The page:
Deep Past by Eugene Linden – Blog Tour and Giveaway


Synopsis: If nature could invent intelligence of our scale in a blink of geologic time, who’s to say it hasn’t been done before…

A routine dig in Kazakhstan takes a radical turn for thirty-two-year-old anthropologist Claire Knowland when a stranger turns up at the site with a bizarre find from a remote section of the desolate Kazakh Steppe. Her initial skepticism of this mysterious discovery gives way to a realization that the find will shake the very foundations of our understanding of evolution and intelligence.

Corrupt politics of Kazakhstan force Claire to take reckless chances with the discovery. Among the allies she gathers in her fight to save herself and bring the discovery to light is Sergei Anachev, a brilliant but enigmatic Russian geologist who becomes her unlikely protector even as he deals with his own unknown crisis.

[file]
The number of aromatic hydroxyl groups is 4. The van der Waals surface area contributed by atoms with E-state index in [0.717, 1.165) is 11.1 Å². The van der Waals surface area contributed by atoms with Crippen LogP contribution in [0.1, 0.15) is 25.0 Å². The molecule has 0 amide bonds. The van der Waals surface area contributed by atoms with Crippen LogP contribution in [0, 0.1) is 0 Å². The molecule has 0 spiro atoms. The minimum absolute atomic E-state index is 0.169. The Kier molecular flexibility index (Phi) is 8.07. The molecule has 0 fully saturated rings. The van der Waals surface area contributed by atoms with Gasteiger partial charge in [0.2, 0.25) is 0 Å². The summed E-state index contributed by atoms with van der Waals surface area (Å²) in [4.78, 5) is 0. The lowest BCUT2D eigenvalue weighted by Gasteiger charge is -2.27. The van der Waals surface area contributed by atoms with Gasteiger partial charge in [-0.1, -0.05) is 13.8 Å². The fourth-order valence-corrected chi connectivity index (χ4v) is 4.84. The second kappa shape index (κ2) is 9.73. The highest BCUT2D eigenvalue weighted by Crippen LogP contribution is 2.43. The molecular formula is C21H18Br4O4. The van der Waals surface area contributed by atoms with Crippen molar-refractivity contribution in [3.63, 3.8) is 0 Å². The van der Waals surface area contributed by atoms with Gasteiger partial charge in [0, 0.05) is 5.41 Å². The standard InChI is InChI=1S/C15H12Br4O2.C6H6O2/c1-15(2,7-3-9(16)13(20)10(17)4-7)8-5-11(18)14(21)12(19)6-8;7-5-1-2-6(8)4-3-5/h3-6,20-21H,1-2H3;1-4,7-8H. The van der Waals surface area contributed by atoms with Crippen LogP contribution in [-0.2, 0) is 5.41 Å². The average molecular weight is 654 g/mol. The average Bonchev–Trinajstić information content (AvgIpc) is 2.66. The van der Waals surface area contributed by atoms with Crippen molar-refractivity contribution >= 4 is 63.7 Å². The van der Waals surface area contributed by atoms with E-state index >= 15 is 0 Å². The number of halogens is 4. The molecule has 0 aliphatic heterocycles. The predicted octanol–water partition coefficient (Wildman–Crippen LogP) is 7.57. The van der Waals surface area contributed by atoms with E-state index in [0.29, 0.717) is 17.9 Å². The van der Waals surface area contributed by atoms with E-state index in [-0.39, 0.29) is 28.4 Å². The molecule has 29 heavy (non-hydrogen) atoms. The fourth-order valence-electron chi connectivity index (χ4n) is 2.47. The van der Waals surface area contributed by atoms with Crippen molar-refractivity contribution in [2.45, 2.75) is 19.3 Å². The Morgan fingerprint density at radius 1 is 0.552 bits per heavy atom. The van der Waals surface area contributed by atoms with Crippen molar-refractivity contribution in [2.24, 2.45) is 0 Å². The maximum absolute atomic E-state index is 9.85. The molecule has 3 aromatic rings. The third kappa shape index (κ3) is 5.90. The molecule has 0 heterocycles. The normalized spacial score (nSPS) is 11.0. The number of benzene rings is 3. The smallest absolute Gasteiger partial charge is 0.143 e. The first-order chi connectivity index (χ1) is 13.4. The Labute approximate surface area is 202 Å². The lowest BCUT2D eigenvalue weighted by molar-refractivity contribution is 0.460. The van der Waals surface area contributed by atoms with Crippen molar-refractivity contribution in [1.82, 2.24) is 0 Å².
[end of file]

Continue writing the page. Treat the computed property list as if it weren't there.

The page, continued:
Ultimately, Claire finds herself fighting not just for the discovery and her academic reputation, but for her very life as great power conflict engulfs the unstable region and an unscrupulous oligarch attempts to take advantage of the chaos.

Drawing on Eugene Linden’s celebrated non-fiction investigations into what makes humans different from other species, this international thriller mixes fact and the fantastical, the realities of academic politics, and high stakes geopolitics—engaging the reader every step of the way.

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Interview with Almond Jones – Author of Wingmen

Wingmen Book Cover

Synopsis: Celeste Bonalee is anything but average. In fact, she’s one of a kind – a highly skilled courier pilot with dreams of owning her own hangar. One last delivery is all she needs.